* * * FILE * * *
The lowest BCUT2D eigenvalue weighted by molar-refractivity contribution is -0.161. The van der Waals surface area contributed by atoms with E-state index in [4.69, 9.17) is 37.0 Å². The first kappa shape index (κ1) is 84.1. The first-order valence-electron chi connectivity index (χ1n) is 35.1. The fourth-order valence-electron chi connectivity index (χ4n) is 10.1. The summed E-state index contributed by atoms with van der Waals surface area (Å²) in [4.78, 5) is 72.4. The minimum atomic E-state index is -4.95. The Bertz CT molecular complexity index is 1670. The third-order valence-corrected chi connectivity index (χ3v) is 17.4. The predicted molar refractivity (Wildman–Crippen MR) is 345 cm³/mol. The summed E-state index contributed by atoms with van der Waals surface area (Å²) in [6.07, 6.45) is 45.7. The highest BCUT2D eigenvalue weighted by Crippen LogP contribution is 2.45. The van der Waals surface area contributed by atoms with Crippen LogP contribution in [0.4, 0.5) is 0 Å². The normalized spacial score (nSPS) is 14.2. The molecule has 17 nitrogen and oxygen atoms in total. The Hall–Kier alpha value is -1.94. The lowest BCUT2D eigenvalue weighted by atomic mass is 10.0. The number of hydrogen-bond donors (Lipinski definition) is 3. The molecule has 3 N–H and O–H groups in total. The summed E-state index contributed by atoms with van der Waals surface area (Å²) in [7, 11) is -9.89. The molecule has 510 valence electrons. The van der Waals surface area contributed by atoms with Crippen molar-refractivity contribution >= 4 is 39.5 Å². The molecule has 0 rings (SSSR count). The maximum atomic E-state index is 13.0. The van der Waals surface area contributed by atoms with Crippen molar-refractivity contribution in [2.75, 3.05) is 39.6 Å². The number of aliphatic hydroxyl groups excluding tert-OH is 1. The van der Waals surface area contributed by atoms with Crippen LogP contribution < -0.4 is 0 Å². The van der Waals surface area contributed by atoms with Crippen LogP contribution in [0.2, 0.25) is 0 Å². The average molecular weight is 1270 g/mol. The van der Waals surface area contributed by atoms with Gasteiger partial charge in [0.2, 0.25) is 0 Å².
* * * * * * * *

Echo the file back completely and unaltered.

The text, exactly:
The lowest BCUT2D eigenvalue weighted by molar-refractivity contribution is -0.161. The van der Waals surface area contributed by atoms with E-state index in [4.69, 9.17) is 37.0 Å². The first kappa shape index (κ1) is 84.1. The first-order valence-electron chi connectivity index (χ1n) is 35.1. The fourth-order valence-electron chi connectivity index (χ4n) is 10.1. The summed E-state index contributed by atoms with van der Waals surface area (Å²) in [4.78, 5) is 72.4. The minimum atomic E-state index is -4.95. The Bertz CT molecular complexity index is 1670. The third-order valence-corrected chi connectivity index (χ3v) is 17.4. The predicted molar refractivity (Wildman–Crippen MR) is 345 cm³/mol. The summed E-state index contributed by atoms with van der Waals surface area (Å²) in [6.07, 6.45) is 45.7. The highest BCUT2D eigenvalue weighted by Crippen LogP contribution is 2.45. The van der Waals surface area contributed by atoms with Crippen LogP contribution in [0.4, 0.5) is 0 Å². The normalized spacial score (nSPS) is 14.2. The molecule has 17 nitrogen and oxygen atoms in total. The Hall–Kier alpha value is -1.94. The lowest BCUT2D eigenvalue weighted by atomic mass is 10.0. The number of hydrogen-bond donors (Lipinski definition) is 3. The molecule has 3 N–H and O–H groups in total. The summed E-state index contributed by atoms with van der Waals surface area (Å²) in [7, 11) is -9.89. The molecule has 510 valence electrons. The van der Waals surface area contributed by atoms with Crippen molar-refractivity contribution >= 4 is 39.5 Å². The molecule has 0 rings (SSSR count). The maximum atomic E-state index is 13.0. The van der Waals surface area contributed by atoms with Crippen molar-refractivity contribution in [2.75, 3.05) is 39.6 Å². The number of aliphatic hydroxyl groups excluding tert-OH is 1. The van der Waals surface area contributed by atoms with Crippen LogP contribution < -0.4 is 0 Å². The van der Waals surface area contributed by atoms with Crippen LogP contribution in [0.2, 0.25) is 0 Å². The average molecular weight is 1270 g/mol. The van der Waals surface area contributed by atoms with Gasteiger partial charge in [0.2, 0.25) is 0 Å².